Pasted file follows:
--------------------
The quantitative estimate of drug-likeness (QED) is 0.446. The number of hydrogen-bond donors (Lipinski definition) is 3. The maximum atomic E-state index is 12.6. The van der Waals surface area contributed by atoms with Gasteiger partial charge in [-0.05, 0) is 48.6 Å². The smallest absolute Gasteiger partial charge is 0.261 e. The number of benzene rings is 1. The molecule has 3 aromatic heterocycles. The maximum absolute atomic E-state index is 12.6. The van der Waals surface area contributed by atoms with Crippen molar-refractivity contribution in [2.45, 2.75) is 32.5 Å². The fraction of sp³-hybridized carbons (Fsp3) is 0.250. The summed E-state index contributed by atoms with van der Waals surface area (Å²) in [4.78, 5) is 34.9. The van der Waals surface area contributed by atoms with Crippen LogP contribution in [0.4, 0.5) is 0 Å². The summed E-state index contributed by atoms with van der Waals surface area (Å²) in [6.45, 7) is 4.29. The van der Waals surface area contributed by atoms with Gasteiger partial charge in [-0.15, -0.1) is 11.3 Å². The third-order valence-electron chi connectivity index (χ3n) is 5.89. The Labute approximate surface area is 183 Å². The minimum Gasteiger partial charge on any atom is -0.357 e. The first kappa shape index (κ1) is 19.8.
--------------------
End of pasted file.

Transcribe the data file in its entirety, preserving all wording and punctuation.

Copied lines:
The quantitative estimate of drug-likeness (QED) is 0.446. The number of hydrogen-bond donors (Lipinski definition) is 3. The maximum atomic E-state index is 12.6. The van der Waals surface area contributed by atoms with Gasteiger partial charge in [-0.05, 0) is 48.6 Å². The smallest absolute Gasteiger partial charge is 0.261 e. The number of benzene rings is 1. The molecule has 3 aromatic heterocycles. The maximum absolute atomic E-state index is 12.6. The van der Waals surface area contributed by atoms with Crippen molar-refractivity contribution in [2.45, 2.75) is 32.5 Å². The fraction of sp³-hybridized carbons (Fsp3) is 0.250. The summed E-state index contributed by atoms with van der Waals surface area (Å²) in [4.78, 5) is 34.9. The van der Waals surface area contributed by atoms with Crippen LogP contribution in [0.4, 0.5) is 0 Å². The summed E-state index contributed by atoms with van der Waals surface area (Å²) in [6.45, 7) is 4.29. The van der Waals surface area contributed by atoms with Gasteiger partial charge in [-0.15, -0.1) is 11.3 Å². The third-order valence-electron chi connectivity index (χ3n) is 5.89. The Labute approximate surface area is 183 Å². The minimum Gasteiger partial charge on any atom is -0.357 e. The first kappa shape index (κ1) is 19.8.